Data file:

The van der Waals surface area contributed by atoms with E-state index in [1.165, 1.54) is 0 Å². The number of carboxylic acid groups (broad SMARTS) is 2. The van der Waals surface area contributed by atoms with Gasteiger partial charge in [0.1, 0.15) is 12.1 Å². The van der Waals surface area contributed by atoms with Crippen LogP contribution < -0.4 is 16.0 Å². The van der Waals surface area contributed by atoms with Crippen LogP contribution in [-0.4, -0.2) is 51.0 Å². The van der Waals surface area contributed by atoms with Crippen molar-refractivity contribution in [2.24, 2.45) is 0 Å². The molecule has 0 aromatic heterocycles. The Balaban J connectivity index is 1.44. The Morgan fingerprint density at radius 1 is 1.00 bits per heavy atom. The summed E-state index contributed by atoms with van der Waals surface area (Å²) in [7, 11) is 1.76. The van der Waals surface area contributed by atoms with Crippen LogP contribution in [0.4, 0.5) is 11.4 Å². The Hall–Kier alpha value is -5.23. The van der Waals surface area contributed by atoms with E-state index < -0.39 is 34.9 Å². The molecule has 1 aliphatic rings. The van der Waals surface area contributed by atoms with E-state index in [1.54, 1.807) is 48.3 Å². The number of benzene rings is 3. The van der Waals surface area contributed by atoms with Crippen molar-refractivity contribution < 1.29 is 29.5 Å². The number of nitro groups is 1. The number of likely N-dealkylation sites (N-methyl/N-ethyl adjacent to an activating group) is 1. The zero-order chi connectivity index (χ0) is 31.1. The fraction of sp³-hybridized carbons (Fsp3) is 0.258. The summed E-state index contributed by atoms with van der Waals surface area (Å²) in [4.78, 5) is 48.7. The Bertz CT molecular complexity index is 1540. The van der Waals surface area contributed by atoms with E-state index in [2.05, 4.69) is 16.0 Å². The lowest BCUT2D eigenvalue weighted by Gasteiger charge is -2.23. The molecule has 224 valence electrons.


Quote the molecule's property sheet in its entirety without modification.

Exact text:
The van der Waals surface area contributed by atoms with E-state index in [1.165, 1.54) is 0 Å². The number of carboxylic acid groups (broad SMARTS) is 2. The van der Waals surface area contributed by atoms with Gasteiger partial charge in [0.1, 0.15) is 12.1 Å². The van der Waals surface area contributed by atoms with Crippen LogP contribution < -0.4 is 16.0 Å². The van der Waals surface area contributed by atoms with Crippen LogP contribution in [-0.4, -0.2) is 51.0 Å². The van der Waals surface area contributed by atoms with Crippen molar-refractivity contribution in [2.24, 2.45) is 0 Å². The molecule has 0 aromatic heterocycles. The Balaban J connectivity index is 1.44. The Morgan fingerprint density at radius 1 is 1.00 bits per heavy atom. The summed E-state index contributed by atoms with van der Waals surface area (Å²) in [7, 11) is 1.76. The van der Waals surface area contributed by atoms with Crippen LogP contribution in [0.4, 0.5) is 11.4 Å². The Hall–Kier alpha value is -5.23. The van der Waals surface area contributed by atoms with E-state index < -0.39 is 34.9 Å². The molecule has 1 aliphatic rings. The van der Waals surface area contributed by atoms with E-state index in [1.54, 1.807) is 48.3 Å². The number of benzene rings is 3. The van der Waals surface area contributed by atoms with Crippen molar-refractivity contribution < 1.29 is 29.5 Å². The number of nitro groups is 1. The number of likely N-dealkylation sites (N-methyl/N-ethyl adjacent to an activating group) is 1. The zero-order chi connectivity index (χ0) is 31.1. The fraction of sp³-hybridized carbons (Fsp3) is 0.258. The summed E-state index contributed by atoms with van der Waals surface area (Å²) in [4.78, 5) is 48.7. The Bertz CT molecular complexity index is 1540. The van der Waals surface area contributed by atoms with E-state index in [2.05, 4.69) is 16.0 Å². The lowest BCUT2D eigenvalue weighted by Gasteiger charge is -2.23. The molecule has 224 valence electrons.